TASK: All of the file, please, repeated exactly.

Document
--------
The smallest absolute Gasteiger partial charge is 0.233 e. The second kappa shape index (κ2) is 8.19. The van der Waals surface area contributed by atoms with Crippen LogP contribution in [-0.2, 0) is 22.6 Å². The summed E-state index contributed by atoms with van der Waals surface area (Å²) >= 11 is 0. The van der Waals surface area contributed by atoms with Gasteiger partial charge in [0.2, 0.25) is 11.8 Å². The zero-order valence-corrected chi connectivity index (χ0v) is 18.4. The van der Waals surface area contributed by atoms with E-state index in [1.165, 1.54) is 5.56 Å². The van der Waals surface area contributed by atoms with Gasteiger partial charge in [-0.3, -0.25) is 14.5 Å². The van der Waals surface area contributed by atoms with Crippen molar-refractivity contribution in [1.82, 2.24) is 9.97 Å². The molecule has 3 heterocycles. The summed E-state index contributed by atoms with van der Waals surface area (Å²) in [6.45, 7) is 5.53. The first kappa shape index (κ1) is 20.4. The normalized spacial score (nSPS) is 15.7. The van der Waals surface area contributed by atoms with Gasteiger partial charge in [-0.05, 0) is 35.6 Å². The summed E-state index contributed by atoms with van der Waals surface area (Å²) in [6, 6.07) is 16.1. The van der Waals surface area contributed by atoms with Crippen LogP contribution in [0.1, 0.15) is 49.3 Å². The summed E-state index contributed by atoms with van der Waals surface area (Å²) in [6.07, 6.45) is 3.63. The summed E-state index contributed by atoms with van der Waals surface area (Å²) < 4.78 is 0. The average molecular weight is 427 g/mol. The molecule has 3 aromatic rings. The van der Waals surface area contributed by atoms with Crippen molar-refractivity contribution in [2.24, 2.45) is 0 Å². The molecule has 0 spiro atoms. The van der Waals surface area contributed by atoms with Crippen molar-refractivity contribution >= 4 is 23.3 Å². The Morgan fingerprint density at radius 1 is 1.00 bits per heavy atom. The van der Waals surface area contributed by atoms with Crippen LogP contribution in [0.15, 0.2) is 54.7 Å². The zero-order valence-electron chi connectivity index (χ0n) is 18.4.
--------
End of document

The smallest absolute Gasteiger partial charge is 0.233 e. The second kappa shape index (κ2) is 8.19. The van der Waals surface area contributed by atoms with Crippen LogP contribution in [-0.2, 0) is 22.6 Å². The summed E-state index contributed by atoms with van der Waals surface area (Å²) >= 11 is 0. The van der Waals surface area contributed by atoms with Gasteiger partial charge in [0.2, 0.25) is 11.8 Å². The zero-order valence-corrected chi connectivity index (χ0v) is 18.4. The van der Waals surface area contributed by atoms with E-state index in [1.165, 1.54) is 5.56 Å². The van der Waals surface area contributed by atoms with Gasteiger partial charge in [-0.3, -0.25) is 14.5 Å². The van der Waals surface area contributed by atoms with Crippen molar-refractivity contribution in [1.82, 2.24) is 9.97 Å². The molecule has 3 heterocycles. The summed E-state index contributed by atoms with van der Waals surface area (Å²) in [6.45, 7) is 5.53. The first kappa shape index (κ1) is 20.4. The normalized spacial score (nSPS) is 15.7. The van der Waals surface area contributed by atoms with Gasteiger partial charge in [-0.05, 0) is 35.6 Å². The summed E-state index contributed by atoms with van der Waals surface area (Å²) in [6, 6.07) is 16.1. The van der Waals surface area contributed by atoms with Crippen LogP contribution in [0.1, 0.15) is 49.3 Å². The summed E-state index contributed by atoms with van der Waals surface area (Å²) in [6.07, 6.45) is 3.63. The summed E-state index contributed by atoms with van der Waals surface area (Å²) < 4.78 is 0. The average molecular weight is 427 g/mol. The molecule has 3 aromatic rings. The van der Waals surface area contributed by atoms with Crippen molar-refractivity contribution in [2.24, 2.45) is 0 Å². The molecule has 0 spiro atoms. The van der Waals surface area contributed by atoms with Crippen molar-refractivity contribution >= 4 is 23.3 Å². The Morgan fingerprint density at radius 1 is 1.00 bits per heavy atom. The van der Waals surface area contributed by atoms with Crippen LogP contribution in [0.15, 0.2) is 54.7 Å². The zero-order valence-electron chi connectivity index (χ0n) is 18.4.